Roland Cube 100 Bass

Now discontinued, these are great practice amps or for quiet gigs. This one we have has been well used and now a bit damaged, something large and heavy being dropped on it, so needs fixing.

When I came to do this I couldn't find a lot of info on the internet to help so here are pictures of the breakdown for anyone who's interested.

I had problems finding the service documentation for the amp so here its is. The actual user manual is on Rolands website here.

Roland Cube 100 Bass Service Manual
roland_cube-100-bass_sch.pdf
Adobe Acrobat Document 2.7 MB

Amp module just removed from the main case, covered in dust in the picture but in life didn't look to bad. Generally appeared ok but the bass and compressor controls had been pushed into the fascia, pushing the circuit board below down and with it the switches and LEDs.

Couple of pictures of the rear of the case with the amp module removed. There were 12 bolts holding it in, four on each side and four through the top, all easily accessible. This didn't free the amp module because the speaker leads were glued in place. You can see the hole they passed through in one shot.

To remove the amp module THE SPEAKER MUST BE REMOVED FIRST AND THE LEADS FREED UP. Then the amp module can be unscrewed and removed, feeding the speaker cables through as it comes out.

Nice big picture of the front of the case with the speaker removed. There's a port at the bottom and 8 bolts holding the speaker in. At the rear is the hole where the leads go back into the amp module and the glue which was used to hold them in. There was also a sponge grommet in the hole which according to the manual has to be replaced each time, not surprised if it's glued in. I'll probably fill it with an ear plug when it goes back together.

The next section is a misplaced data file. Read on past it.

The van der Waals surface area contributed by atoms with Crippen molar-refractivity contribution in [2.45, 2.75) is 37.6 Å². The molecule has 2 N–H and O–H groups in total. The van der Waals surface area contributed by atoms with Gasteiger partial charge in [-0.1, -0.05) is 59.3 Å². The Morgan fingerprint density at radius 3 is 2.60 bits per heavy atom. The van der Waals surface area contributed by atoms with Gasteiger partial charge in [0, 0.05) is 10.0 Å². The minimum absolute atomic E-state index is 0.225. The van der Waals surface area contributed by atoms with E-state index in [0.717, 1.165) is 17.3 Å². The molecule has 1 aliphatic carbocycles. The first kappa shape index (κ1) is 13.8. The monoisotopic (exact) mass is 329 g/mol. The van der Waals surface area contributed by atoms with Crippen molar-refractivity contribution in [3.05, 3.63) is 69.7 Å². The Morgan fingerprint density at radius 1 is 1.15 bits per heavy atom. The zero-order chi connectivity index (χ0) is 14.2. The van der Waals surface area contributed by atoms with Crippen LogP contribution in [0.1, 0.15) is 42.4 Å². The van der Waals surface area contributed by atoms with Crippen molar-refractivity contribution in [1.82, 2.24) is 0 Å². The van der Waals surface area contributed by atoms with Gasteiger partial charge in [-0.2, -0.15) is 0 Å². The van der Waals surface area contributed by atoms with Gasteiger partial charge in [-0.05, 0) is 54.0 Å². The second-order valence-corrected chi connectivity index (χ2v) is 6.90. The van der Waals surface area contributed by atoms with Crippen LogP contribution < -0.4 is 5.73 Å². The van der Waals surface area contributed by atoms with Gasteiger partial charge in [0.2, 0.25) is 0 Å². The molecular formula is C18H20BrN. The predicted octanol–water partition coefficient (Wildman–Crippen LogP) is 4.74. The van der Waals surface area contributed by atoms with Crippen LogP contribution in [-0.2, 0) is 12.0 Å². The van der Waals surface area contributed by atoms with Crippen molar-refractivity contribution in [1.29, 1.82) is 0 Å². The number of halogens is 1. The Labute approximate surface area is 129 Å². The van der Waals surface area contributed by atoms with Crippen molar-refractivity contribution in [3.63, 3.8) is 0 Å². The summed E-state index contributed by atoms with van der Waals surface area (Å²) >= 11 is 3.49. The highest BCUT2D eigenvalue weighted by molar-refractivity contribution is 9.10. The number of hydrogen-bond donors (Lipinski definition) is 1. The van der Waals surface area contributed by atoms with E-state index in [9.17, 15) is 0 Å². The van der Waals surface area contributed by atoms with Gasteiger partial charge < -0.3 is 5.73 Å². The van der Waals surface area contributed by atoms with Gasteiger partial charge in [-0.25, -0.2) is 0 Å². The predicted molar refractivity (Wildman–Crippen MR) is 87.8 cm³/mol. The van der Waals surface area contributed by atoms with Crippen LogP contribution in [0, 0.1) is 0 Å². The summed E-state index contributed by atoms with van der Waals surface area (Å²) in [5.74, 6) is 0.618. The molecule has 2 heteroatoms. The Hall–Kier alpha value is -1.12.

Picture of the cleaned up glue on the cables. Not really happy with that, does it improve the sound quality? For completeness, here's the speaker, a custom job for Roland I think.

The speaker has a well compressed foam gasket on the rear, as well as a capacitor soldered in to provide a degree of cross over filtering on the tweeter. The wires attach to push on clips on the small circuit board which is positioned at the bottom when the speaker is installed in the case. 

Now some views around the amp module just to give a view of what's in there and how many screws and bolts are in use. A bit of trim was also unscrewed and removed to prevent damage.

The whole point here was to repair the controls so now some views of what had happened. First to come off was the power amplifier board which is on the rear of the module, held on by eight small bolts, one of which also attaches an earth lead.